Tuesday 15 October 2019

Dublin belief brings them to the big table

O'Donnell 'always knew what we're capable of' - now Blues aim to build on Galway glory

Eoghan O’Donnell limped off against Galway three weeks ago and is a doubt for Sunday’s preliminary quarter-final against Laois
Eoghan O’Donnell limped off against Galway three weeks ago and is a doubt for Sunday’s preliminary quarter-final against Laois

To the outside world, it landed like a thunderbolt: the Galway hurlers, catapulted onto the championship scrapheap by the middle of June.

After the initial shock came the follow-up thought: that is some statement of intent from Dublin.

The one group not thinking this way, it seems, was the Dublin dressing-room itself. Yes, the players were thrilled at the outcome and what it means for the preservation of their Liam MacCarthy dream. But surprised? Not at all.

"I think everyone outside the camp is building it up a lot more than we are," says Eoghan O'Donnell, "because we have beaten Galway over the years. I've beaten Galway in Parnell Park in the league, and a couple of the older lads have beaten them in a Leinster final.

"So, we have always known what we're capable of. And I think it's getting a bit of hype outside, which is great and very positive - but, inside, we have always expected that.

"We weren't surprised when we 'bet' them - in a hugely creditable way to Galway because they're one of the top teams, but we believe massively in what we're doing in Dublin and we believe massively in the team we have. We wouldn't be hurling if we didn't."


The reward for Mattie Kenny's team is a preliminary quarter-final date with Laois in O'Moore Park this Sunday (4.15). It could have been even better.

"For the first five or ten minutes after the game, there was a great atmosphere, we actually thought we were in a Leinster final," O'Donnell recounts.

"Then word came through that Kilkenny and Wexford drew, so it was kind of bittersweet. We were a small bit disappointed because at the start of the year our aim was to get to a Leinster final, it wasn't to come third but you have to reset then."

And recuperate. Sunday's trip to Laois comes three weeks and a day since O'Donnell limped off early with a hamstring injury against Galway: cue the proverbial race against time.

If the 1/10 favourites survive this banana skin, they will face Tipperary in Croke Park a week later. It's a selection conundrum for Kenny and his medics, but O'Donnell is keen to get back onto the pitch and with good reason: he has never hurled so late into the summer.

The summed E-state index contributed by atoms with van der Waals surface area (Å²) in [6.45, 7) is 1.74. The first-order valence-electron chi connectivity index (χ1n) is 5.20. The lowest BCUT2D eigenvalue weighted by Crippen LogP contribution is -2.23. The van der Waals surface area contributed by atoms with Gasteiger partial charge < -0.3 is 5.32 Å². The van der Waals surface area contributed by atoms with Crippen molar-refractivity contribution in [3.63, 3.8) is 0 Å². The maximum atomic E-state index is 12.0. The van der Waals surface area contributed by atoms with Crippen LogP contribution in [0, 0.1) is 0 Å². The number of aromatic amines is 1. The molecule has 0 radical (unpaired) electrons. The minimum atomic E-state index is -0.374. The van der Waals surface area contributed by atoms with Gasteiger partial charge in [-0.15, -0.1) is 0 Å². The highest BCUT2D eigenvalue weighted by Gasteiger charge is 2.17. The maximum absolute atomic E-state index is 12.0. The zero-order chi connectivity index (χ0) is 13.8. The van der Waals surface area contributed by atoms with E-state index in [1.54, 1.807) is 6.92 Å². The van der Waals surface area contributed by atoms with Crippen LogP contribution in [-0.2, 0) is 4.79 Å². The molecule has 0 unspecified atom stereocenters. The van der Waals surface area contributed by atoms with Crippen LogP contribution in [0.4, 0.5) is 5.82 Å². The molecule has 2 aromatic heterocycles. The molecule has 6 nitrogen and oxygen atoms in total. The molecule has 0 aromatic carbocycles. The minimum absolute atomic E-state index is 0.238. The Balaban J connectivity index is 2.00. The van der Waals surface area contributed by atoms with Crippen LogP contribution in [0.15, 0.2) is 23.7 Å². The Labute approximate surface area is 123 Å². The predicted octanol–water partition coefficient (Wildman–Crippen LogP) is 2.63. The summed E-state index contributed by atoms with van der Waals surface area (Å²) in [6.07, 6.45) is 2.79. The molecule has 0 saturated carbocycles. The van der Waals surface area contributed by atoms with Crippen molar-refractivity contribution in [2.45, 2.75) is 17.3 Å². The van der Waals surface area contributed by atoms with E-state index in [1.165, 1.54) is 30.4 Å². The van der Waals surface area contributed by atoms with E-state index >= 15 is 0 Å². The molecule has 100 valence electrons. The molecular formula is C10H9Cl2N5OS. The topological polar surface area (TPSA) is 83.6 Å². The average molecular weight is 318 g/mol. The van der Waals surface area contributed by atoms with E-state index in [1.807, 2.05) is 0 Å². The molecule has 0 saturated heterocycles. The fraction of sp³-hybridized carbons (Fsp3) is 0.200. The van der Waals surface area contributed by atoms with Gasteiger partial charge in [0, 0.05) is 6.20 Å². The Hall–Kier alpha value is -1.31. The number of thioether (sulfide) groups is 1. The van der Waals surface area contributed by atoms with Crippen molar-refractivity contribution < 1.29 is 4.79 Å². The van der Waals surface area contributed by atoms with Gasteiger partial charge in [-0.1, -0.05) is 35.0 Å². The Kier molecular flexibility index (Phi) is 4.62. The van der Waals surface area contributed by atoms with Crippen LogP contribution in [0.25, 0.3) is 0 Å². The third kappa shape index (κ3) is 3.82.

At only 18, O'Donnell was involved for Anthony Daly's swansong season but wasn't in the match-day squad as Dublin made a tame quarter-final exit to Tipp in 2014. A year later, when Ger Cunningham's team fell at the same fence to Waterford, he was in the '26' but didn't see any game time.

Since then, even as O'Donnell has established a reputation far beyond the Pale as a man-marking beast of a full-back, Dublin's status as a summer force has faltered. Until now.

"It's the first time in a long while (that Dublin have reached this stage) and probably the first time I've actually been part of a playing panel. So it's great for me, it's really positive," the Whitehall clubman, now 23, enthuses.

"We have a great balance of players at the older end of the scale and the younger age scale. You see how important Conal Keaney and Alan Nolan were to us (against Galway). Keaney was probably 'Man of the Match', and Nolan got a point from 110 metres which was just inspirational.

"Then you've Paddy Smyth who is probably the most consistent player in the whole campaign. He just hasn't put a single foot wrong; as a corner-back at that age it's just exceptional.

"Not to be 'bigging' him up too much, but when you're playing alongside someone of his calibre, it really gives you the freedom to go out and take risks because you know you're covered.


"One of the big things that has changed is that there's a right balance. We're not too old and we're not too young. We have the balance of maturity and then the young risk-taking as well, so it's coming together nicely."

But, before Dublin can even ponder a shot at toppling Tipp, there's the small matter of Laois. On enemy turf - not even Fortress Parnell.

This is where old hands like Keaney and Nolan come into their own. "They're great for just focusing on the next task in hand," O'Donnell explains. "You'd be thinking of 'Oh, All-Ireland final' whereas they're saying 'Laois are Joe McDonagh winners, they're a quality side, this is what we have to focus on next.' They're great at just bringing that experience to the table.

"And, in fairness, we've such a good group of lads that nobody is getting ahead of themselves. We know what challenge is going to be brought next.

"We only got out of Parnell Park with a point to spare against Laois in the league," he reminds. "So, no one is under any illusions what kind of performance Laois will bring."

Dublin actually emerged from that quagmire battle two to the good, 0-13 to 0-11. But O'Donnell's cautionary note rings true: they have travelled too far to take their eye off the sliotar now.

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